On Monday, the New York Times reported that an emergency-room doctor named Lorna M. Breen who’d treated many coronavirus cases died by suicide on Sunday at the age of 49. Local police and her father confirmed to the New York Times that Breen, who worked as the medical director of the emergency department at New York–Presbyterian Allen Hospital, died in Charlottesville, Virginia, where she’d been staying with family.
A spokesperson for the Charlottesville Police Department said that Breen “was taken to UVA Hospital for treatment, but later succumbed to self-inflicted injuries.”
Breen’s father, Dr. Philip C. Breen, told the Times that his daughter, who had no prior history of mental illness, had spoken about the horrifying state of the hospital and patients she treated amid the coronavirus outbreak in New York City, where 16,673 deaths have been attributed to COVID-19. He said that the last time he spoke to his daughter she seemed withdrawn and described patients dying before they could even exit the ambulance. Breen herself had reportedly contracted the coronavirus and had returned to work after recovering for a week and a half, after which the hospital sent her home again and she went to stay with her family.
“She tried to do her job, and it killed her,” Breen’s father told the Times. “She was truly in the trenches of the front lines.” He added, “Make sure she’s praised as a hero, because she was. She’s a casualty just as much as anyone else who has died.”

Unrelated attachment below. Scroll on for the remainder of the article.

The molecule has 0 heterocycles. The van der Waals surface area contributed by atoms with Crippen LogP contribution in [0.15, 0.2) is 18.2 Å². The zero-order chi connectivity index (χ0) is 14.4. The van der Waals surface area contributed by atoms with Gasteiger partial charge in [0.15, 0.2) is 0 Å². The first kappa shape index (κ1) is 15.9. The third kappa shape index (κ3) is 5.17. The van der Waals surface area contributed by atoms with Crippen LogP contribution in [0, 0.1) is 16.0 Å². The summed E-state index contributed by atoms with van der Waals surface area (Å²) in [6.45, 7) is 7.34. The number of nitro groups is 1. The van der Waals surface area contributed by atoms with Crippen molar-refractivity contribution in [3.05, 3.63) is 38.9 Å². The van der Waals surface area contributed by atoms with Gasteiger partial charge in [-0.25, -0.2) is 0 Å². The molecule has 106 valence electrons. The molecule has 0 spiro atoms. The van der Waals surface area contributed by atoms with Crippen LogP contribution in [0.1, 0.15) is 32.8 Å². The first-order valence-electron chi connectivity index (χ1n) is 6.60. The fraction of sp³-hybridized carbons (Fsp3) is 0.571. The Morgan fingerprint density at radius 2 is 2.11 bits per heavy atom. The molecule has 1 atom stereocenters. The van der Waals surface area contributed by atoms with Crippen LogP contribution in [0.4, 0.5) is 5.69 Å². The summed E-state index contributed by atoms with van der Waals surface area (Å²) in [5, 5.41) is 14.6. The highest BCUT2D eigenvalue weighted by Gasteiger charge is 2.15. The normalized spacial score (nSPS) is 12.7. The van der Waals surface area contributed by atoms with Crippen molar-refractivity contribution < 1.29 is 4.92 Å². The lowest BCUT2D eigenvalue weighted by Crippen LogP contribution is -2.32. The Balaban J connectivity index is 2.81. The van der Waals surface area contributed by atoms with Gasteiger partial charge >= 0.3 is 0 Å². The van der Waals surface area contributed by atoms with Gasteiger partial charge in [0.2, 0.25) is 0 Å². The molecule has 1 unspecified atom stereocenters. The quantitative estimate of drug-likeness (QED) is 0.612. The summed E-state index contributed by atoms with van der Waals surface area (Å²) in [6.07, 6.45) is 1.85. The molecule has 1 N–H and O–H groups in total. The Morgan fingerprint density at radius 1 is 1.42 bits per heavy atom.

In a statement, NewYork–Presbyterian/Columbia said Breen “is a hero who brought the highest ideals of medicine to the challenging front lines of the emergency department.” The hospital where Breen worked has cared for as many as 170 COVID-19 patients at a time, nearly maxing out its 200-bed capacity. According to an internal document reviewed by the Times, 59 patients had died of the virus at the hospital as of April 7.
New York City’s lack of pandemic preparedness and slow response to containing the virus have put incredible strain on its health-care workers. A shortage of personal protective equipment has forced some health-care workers to make potentially unsafe compromises like rationing and reusing N95 masks. They face the additional stress of possibly contracting the virus and exposing others to it whether at work or at home. And with families and friends unable to visit their sick loved ones in the hospital because of social-distancing mandates, hospital workers are under even more pressure to be vital sources of communication and comfort in terrifying times.